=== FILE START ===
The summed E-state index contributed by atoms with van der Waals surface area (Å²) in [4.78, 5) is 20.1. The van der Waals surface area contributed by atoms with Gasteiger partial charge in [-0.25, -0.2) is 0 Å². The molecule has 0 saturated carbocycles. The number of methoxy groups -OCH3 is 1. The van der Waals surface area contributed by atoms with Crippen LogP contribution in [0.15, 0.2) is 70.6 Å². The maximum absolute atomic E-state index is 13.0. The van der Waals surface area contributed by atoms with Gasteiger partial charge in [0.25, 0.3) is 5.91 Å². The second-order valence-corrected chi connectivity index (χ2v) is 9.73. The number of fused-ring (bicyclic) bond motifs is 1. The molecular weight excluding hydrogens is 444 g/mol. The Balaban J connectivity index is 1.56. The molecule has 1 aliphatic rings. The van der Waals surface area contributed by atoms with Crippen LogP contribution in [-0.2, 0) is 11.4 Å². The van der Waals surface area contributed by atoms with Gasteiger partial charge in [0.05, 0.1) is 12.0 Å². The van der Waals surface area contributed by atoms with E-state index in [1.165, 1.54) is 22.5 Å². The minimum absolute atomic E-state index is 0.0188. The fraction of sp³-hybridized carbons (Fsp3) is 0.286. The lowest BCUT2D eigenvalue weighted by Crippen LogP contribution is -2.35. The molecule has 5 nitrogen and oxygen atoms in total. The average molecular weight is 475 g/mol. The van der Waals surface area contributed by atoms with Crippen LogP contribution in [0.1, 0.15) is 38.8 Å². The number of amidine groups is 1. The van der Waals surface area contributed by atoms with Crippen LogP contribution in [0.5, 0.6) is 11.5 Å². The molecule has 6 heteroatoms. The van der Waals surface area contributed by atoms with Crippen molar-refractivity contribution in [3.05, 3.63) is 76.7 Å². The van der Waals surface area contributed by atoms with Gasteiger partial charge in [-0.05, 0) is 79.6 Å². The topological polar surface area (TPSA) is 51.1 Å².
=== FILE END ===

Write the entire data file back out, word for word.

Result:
The summed E-state index contributed by atoms with van der Waals surface area (Å²) in [4.78, 5) is 20.1. The van der Waals surface area contributed by atoms with Gasteiger partial charge in [-0.25, -0.2) is 0 Å². The molecule has 0 saturated carbocycles. The number of methoxy groups -OCH3 is 1. The van der Waals surface area contributed by atoms with Crippen LogP contribution in [0.15, 0.2) is 70.6 Å². The maximum absolute atomic E-state index is 13.0. The van der Waals surface area contributed by atoms with Gasteiger partial charge in [0.25, 0.3) is 5.91 Å². The second-order valence-corrected chi connectivity index (χ2v) is 9.73. The number of fused-ring (bicyclic) bond motifs is 1. The molecular weight excluding hydrogens is 444 g/mol. The Balaban J connectivity index is 1.56. The molecule has 1 aliphatic rings. The van der Waals surface area contributed by atoms with Crippen LogP contribution in [-0.2, 0) is 11.4 Å². The van der Waals surface area contributed by atoms with Gasteiger partial charge in [0.05, 0.1) is 12.0 Å². The van der Waals surface area contributed by atoms with E-state index in [1.165, 1.54) is 22.5 Å². The minimum absolute atomic E-state index is 0.0188. The fraction of sp³-hybridized carbons (Fsp3) is 0.286. The lowest BCUT2D eigenvalue weighted by Crippen LogP contribution is -2.35. The molecule has 5 nitrogen and oxygen atoms in total. The average molecular weight is 475 g/mol. The van der Waals surface area contributed by atoms with Crippen LogP contribution in [0.1, 0.15) is 38.8 Å². The number of amidine groups is 1. The van der Waals surface area contributed by atoms with Crippen LogP contribution in [0.5, 0.6) is 11.5 Å². The molecule has 6 heteroatoms. The van der Waals surface area contributed by atoms with Crippen molar-refractivity contribution in [3.05, 3.63) is 76.7 Å². The van der Waals surface area contributed by atoms with Gasteiger partial charge in [-0.05, 0) is 79.6 Å². The topological polar surface area (TPSA) is 51.1 Å².